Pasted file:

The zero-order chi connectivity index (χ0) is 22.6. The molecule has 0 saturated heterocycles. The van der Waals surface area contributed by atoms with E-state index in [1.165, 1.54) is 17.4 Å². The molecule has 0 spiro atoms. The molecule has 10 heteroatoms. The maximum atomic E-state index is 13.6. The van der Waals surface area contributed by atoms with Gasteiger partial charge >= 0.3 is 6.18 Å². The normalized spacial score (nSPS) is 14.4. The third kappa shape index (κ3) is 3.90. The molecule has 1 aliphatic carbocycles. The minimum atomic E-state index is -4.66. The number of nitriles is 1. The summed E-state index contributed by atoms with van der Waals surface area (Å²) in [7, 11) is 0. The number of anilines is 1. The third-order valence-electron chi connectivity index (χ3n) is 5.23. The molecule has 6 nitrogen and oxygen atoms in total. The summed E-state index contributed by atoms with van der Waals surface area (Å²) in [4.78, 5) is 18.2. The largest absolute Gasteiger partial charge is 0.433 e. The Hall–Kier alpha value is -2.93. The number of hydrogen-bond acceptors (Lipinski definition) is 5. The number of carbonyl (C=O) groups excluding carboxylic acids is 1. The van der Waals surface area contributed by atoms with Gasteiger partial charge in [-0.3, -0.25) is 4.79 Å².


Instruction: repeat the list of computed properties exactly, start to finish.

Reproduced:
The zero-order chi connectivity index (χ0) is 22.6. The molecule has 0 saturated heterocycles. The van der Waals surface area contributed by atoms with E-state index in [1.165, 1.54) is 17.4 Å². The molecule has 0 spiro atoms. The molecule has 10 heteroatoms. The maximum atomic E-state index is 13.6. The van der Waals surface area contributed by atoms with Gasteiger partial charge >= 0.3 is 6.18 Å². The normalized spacial score (nSPS) is 14.4. The third kappa shape index (κ3) is 3.90. The molecule has 1 aliphatic carbocycles. The minimum atomic E-state index is -4.66. The number of nitriles is 1. The summed E-state index contributed by atoms with van der Waals surface area (Å²) in [7, 11) is 0. The number of anilines is 1. The third-order valence-electron chi connectivity index (χ3n) is 5.23. The molecule has 6 nitrogen and oxygen atoms in total. The summed E-state index contributed by atoms with van der Waals surface area (Å²) in [4.78, 5) is 18.2. The largest absolute Gasteiger partial charge is 0.433 e. The Hall–Kier alpha value is -2.93. The number of hydrogen-bond acceptors (Lipinski definition) is 5. The number of carbonyl (C=O) groups excluding carboxylic acids is 1. The van der Waals surface area contributed by atoms with Gasteiger partial charge in [-0.3, -0.25) is 4.79 Å².